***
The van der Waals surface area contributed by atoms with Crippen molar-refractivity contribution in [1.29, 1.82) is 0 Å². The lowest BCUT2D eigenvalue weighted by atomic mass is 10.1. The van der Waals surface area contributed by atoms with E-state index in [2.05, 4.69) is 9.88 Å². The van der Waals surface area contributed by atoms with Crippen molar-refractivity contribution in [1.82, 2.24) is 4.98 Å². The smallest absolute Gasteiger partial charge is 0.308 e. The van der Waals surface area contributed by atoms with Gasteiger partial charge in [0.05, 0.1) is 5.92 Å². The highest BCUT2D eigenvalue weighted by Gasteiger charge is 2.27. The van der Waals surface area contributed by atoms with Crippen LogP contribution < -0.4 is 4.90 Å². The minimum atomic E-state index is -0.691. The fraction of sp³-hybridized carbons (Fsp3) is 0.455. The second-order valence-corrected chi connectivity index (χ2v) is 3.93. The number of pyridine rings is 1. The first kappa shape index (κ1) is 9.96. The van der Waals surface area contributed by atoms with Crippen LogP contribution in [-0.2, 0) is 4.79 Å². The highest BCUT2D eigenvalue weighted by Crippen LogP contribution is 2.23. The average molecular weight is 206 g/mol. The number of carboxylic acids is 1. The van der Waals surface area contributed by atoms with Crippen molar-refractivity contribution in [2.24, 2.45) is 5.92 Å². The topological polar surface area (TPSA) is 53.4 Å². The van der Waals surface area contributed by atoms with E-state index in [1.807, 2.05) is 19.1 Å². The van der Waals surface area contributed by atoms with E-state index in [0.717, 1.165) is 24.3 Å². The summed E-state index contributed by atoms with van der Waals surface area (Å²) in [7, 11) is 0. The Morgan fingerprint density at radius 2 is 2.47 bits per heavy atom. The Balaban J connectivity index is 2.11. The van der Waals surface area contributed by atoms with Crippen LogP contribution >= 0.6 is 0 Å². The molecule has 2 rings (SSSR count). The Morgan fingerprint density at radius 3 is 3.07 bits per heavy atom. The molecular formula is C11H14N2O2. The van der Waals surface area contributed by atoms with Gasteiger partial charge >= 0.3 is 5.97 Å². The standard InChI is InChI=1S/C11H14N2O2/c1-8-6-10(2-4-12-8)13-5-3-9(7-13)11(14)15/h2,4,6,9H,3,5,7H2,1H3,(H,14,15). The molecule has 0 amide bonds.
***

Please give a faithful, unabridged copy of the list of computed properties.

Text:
The van der Waals surface area contributed by atoms with Crippen molar-refractivity contribution in [1.29, 1.82) is 0 Å². The lowest BCUT2D eigenvalue weighted by atomic mass is 10.1. The van der Waals surface area contributed by atoms with E-state index in [2.05, 4.69) is 9.88 Å². The van der Waals surface area contributed by atoms with Crippen molar-refractivity contribution in [1.82, 2.24) is 4.98 Å². The smallest absolute Gasteiger partial charge is 0.308 e. The van der Waals surface area contributed by atoms with Gasteiger partial charge in [0.05, 0.1) is 5.92 Å². The highest BCUT2D eigenvalue weighted by Gasteiger charge is 2.27. The van der Waals surface area contributed by atoms with Crippen LogP contribution < -0.4 is 4.90 Å². The minimum atomic E-state index is -0.691. The fraction of sp³-hybridized carbons (Fsp3) is 0.455. The second-order valence-corrected chi connectivity index (χ2v) is 3.93. The number of pyridine rings is 1. The first kappa shape index (κ1) is 9.96. The van der Waals surface area contributed by atoms with Crippen LogP contribution in [-0.2, 0) is 4.79 Å². The highest BCUT2D eigenvalue weighted by Crippen LogP contribution is 2.23. The average molecular weight is 206 g/mol. The number of carboxylic acids is 1. The van der Waals surface area contributed by atoms with Crippen molar-refractivity contribution in [2.24, 2.45) is 5.92 Å². The topological polar surface area (TPSA) is 53.4 Å². The van der Waals surface area contributed by atoms with E-state index in [1.807, 2.05) is 19.1 Å². The van der Waals surface area contributed by atoms with E-state index in [0.717, 1.165) is 24.3 Å². The summed E-state index contributed by atoms with van der Waals surface area (Å²) in [7, 11) is 0. The Morgan fingerprint density at radius 2 is 2.47 bits per heavy atom. The Balaban J connectivity index is 2.11. The van der Waals surface area contributed by atoms with Crippen LogP contribution >= 0.6 is 0 Å². The molecule has 2 rings (SSSR count). The Morgan fingerprint density at radius 3 is 3.07 bits per heavy atom. The molecular formula is C11H14N2O2. The van der Waals surface area contributed by atoms with Gasteiger partial charge >= 0.3 is 5.97 Å². The standard InChI is InChI=1S/C11H14N2O2/c1-8-6-10(2-4-12-8)13-5-3-9(7-13)11(14)15/h2,4,6,9H,3,5,7H2,1H3,(H,14,15). The molecule has 0 amide bonds.